UConn to Turn Over Bus Operations to WRTD; Plan Saves Money, Promotes Use of Electric Buses

UConn is turning over operation of its passenger bus fleet to the Windham Regional Transit District, saving the University money and promoting the use of electric buses.

HuskyGo transportation shuttle bus on Discovery Drive. (Sean Flynn/UConn Photo)

UConn's bus service will be operated by WRTD under a new agreement that saves money and promotes the use of electric buses. (Sean Flynn/UConn Photo)

UConn is partnering with state and regional transportation officials on a plan in which the University will save money by turning over operations of its campus bus service and welcoming environmentally friendly electric buses on some routes.

The University has been working with the Connecticut Department of Transportation (DOT) and Windham Regional Transit District (WRTD) on the agreement, in which WRTD recently started operating the on-campus bus service at UConn Storrs.

UConn officials presented an overview Wednesday to the UConn Board of Trustees, which approved the agreement to transfer UConn’s diesel buses to the state DOT and the on-campus shuttle services to WRTD.

For the University, it saves money that otherwise would have been needed to repair and replace buses, and operate the system; for students, access to the campus and regional bus routes has continued at no additional cost and without interruption.

While long discussed, the partnership agreement solidified when the University received a state Department of Energy and Environmental Protection (DEEP) grant award worth $1.3 million to purchase two electric buses and charging infrastructure in late 2018. It was then that UConn learned that only DOT possessed the technical expertise and proficiencies needed to maximize benefits of that grant award.

Under the agreement, UConn is transferring its 19 full-size, 35-foot passenger bus fleet to the DOT. UConn will also transfer the two full-electric buses awarded by the grant to the DOT for inclusion in their own electric bus procurement, in essence transferring the grant funding to the state agency.

The DOT will subsequently be responsible for maintaining and replacing those buses. The DOT plans to gradually replace the remaining low-sulfur diesel buses of UConn’s former fleet with fully electric transit buses, a project that otherwise would have cost UConn more than $3 million annually over the next several years.

Turning over operations to WTRD will also save the University the expense of running its own transit system, including the multi-million dollar costs of repairing and replacing buses; hiring and managing drivers; running its own dispatch center; and employing its own transit administrator.

WRTD runs the local public bus service for the region that includes 10 towns, including some bordering UConn. It receives its funding from those communities, the state DOT, the Federal Transit Administration, fares, and advertising.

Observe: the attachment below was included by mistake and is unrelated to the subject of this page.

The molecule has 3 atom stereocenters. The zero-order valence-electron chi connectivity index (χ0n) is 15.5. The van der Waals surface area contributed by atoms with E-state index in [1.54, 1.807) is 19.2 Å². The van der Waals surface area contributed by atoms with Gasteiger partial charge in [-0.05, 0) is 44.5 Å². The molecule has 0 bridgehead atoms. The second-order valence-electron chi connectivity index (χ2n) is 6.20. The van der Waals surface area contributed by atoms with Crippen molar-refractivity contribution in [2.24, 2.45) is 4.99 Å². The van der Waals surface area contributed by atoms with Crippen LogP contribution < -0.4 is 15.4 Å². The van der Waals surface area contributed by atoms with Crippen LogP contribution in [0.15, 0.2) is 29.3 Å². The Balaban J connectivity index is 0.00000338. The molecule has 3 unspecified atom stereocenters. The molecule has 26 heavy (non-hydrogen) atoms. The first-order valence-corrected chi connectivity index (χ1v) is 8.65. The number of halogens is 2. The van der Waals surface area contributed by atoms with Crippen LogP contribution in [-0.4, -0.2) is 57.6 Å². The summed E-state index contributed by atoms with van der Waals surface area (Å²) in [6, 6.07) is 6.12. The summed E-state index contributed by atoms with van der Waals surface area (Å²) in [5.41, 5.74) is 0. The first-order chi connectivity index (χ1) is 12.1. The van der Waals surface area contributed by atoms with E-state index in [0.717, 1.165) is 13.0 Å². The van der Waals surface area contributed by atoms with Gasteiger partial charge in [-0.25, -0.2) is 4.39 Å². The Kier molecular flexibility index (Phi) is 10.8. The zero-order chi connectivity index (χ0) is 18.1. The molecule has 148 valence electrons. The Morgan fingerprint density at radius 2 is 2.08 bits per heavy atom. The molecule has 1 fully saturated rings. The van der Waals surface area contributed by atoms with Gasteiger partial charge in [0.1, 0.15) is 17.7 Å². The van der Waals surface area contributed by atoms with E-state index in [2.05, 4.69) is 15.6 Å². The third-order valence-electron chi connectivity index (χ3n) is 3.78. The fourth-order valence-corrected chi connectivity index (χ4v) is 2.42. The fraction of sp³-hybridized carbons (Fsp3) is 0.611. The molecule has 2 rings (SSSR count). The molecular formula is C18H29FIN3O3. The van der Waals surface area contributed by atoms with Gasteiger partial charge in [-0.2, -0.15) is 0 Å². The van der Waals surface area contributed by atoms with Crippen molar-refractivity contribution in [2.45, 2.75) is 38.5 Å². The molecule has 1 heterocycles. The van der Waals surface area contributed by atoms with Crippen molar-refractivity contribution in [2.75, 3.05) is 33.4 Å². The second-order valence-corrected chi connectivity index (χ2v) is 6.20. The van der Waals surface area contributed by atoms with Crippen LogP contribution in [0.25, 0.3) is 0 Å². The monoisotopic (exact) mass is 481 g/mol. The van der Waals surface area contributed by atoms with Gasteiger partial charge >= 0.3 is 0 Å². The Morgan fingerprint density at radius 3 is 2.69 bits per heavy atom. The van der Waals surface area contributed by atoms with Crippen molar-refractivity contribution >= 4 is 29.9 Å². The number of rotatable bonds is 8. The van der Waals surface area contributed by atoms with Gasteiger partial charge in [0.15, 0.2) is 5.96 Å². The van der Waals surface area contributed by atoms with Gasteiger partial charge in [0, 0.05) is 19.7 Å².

The new agreement with the DOT directs UConn’s former buses to the WRTD for use within the University’s service area and will eventually add three electric buses to the WRTD’s fleet as part of DOT’s work toward establishing a statewide electric bus fleet.

As part of the transfer, the DOT will provide two electric buses for WRTD’s use within the UConn service area, and will work with UConn to plan for installing the appropriate charging stations on campus, at WRTD’s maintenance facility, or in both locations.

Those operational payments will include a 50% subsidy of the transit district general manager’s salary to ensure the University retains a voice in the management and operation of its on-campus routes and other matters.

The UConn-branded buses – which have bike racks, USB ports, and the ability to lower to help people get on and off more easily — still circulate on campus routes, albeit under WRTD’s management rather than the University’s.

The state DOT also added safety barriers to help shield drivers as part of protection against the spread of COVID-19, and cleans and sanitizes the vehicles each day, as UConn and other transit providers do.

The agreement with the state DOT and WRTD is the latest in a series of changes that UConn has established to promote efficiencies in transportation and other facilities operations, saving money while also partnering with the state to improve mass transit options near its campuses.

For instance, UConn and WRTD established another agreement last summer under which WRTD took over the Hunting Lodge Road route near the Storrs campus.

And in 2017, UConn worked with the DOT to promote the launch of the state’s CTtransit Route 913 service, which connects UConn Storrs with downtown Hartford and multiple stops in between. That route and all other public bus and train services are free to students to ride with the free U-Pass.

UConn also worked with the DOT last summer when the CTtransit system established service between the Stamford Transportation Center and UConn Stamford, allowing the University to end its shuttle bus service there and save those expenses.

“We are thrilled to see this partnership deepen,” Dennis Solensky, Public Transit Administrator for the state DOT, says of the connections and the new UConn/WRTD agreement.

“By combining the resources of these state-funded organizations, we are going to improve mobility for everyone on campus and in the region,” he says, adding that UConn “is a world-class organization” and that the University and DOT work together very well on this and other transit issues.

UConn continues to fund and independently operate the ADA paratransit services for the UConn service area through its Accessible Van Services (AVS) program.